The current Prime Minister is Kevin Rudd representing the Labor Party. In American terms, the Labor party is Liberal and the Liberal Party is Conservative. I have spent most of my life in the dark in regards to politics and it was not until the past few years that I became interested and developed my own political opinions. However, I arrived in OZ with absolutely no knowledge of the history of the country or the government. It seems that Australian affairs never make the news internationally. Did you know that Australia was the first country to give both men and women the right to vote?

We visited the National Museum of Australia, which is large fortress like building with indoor and outdoor exhibits. The museum celebrates Australian social history and focuses on the Aboriginal and Torres Strait Islanders, European settlement since 1788, and the interaction of people with the environment.

The Aboriginal people have a story similar to that of the Native Americans. The exhibits tell a story of the first meetings, interactions, and conflicts between the early British Settlers and the Aboriginal people. This conflict has continued throughout history as the two groups co-habitate the land and the Aboriginal people have fought for land and mineral rights.

On Australia Day 1972, the Tent Embassy was established in response to the McMahon Coalition Government’s Aboriginal policy. The policy denied any right to land or compensation leading to further frustration from the Aboriginal people. In response, a tent appeared on the lawns in from of the Old Parliament House. In 1995 the site of the Tent Embassy was added to the Australian Register of the National Estate as the only Aboriginal site in Australia that is recognized nationally as a site representing political struggle for all Aboriginal and Torres Strait Islander people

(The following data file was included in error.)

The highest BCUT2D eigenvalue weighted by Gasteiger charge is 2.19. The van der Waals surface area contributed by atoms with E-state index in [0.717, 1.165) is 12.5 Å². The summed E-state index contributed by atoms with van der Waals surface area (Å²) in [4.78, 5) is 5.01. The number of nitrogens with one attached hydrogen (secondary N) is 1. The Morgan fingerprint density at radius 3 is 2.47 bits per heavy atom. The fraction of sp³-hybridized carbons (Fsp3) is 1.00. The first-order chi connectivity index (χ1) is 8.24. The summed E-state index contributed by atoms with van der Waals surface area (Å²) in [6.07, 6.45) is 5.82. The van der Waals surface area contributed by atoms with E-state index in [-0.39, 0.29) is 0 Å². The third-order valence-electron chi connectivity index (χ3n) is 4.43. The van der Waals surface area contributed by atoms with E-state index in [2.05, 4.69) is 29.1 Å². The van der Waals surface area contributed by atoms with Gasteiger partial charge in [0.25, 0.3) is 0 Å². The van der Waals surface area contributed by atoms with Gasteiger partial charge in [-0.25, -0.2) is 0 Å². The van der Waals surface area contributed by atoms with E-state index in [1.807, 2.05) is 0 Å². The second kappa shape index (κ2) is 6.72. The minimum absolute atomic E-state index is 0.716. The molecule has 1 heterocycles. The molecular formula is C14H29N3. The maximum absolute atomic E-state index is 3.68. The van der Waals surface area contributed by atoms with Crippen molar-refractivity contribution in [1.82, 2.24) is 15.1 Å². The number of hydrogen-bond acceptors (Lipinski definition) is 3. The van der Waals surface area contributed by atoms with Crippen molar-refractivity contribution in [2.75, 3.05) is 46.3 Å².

Lauren and I went to the top of Telstra Tower for 360-degree views of Canberra.

We decided to rent bikes our last day in Canberra and had fun cycling around the lake. We also entertained ourselves by climbing trees and eating gelato. I had to say goodbye to Jenny who has become one of my really good friends and I will miss her until we meet again. I plan to meet up with Jenny in April in Alice Springs and we are going camping in the Outback! The weekend was very educational and I enjoyed learning more about this amazing country. I know this post wasn’t super exciting, but hopefully you learned something too!

To see all of my Canberra Photos CLICK HERE!

My good friend Stacy from San Francisco arrives today in Sydney to begin her four-month working visa! I am so excited to see her! Stacy is going to be living with Lauren and I for a week starting this Friday.

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1 Comment

  1. brian compton says:

    Great history lesson Kel. Keep the posts coming.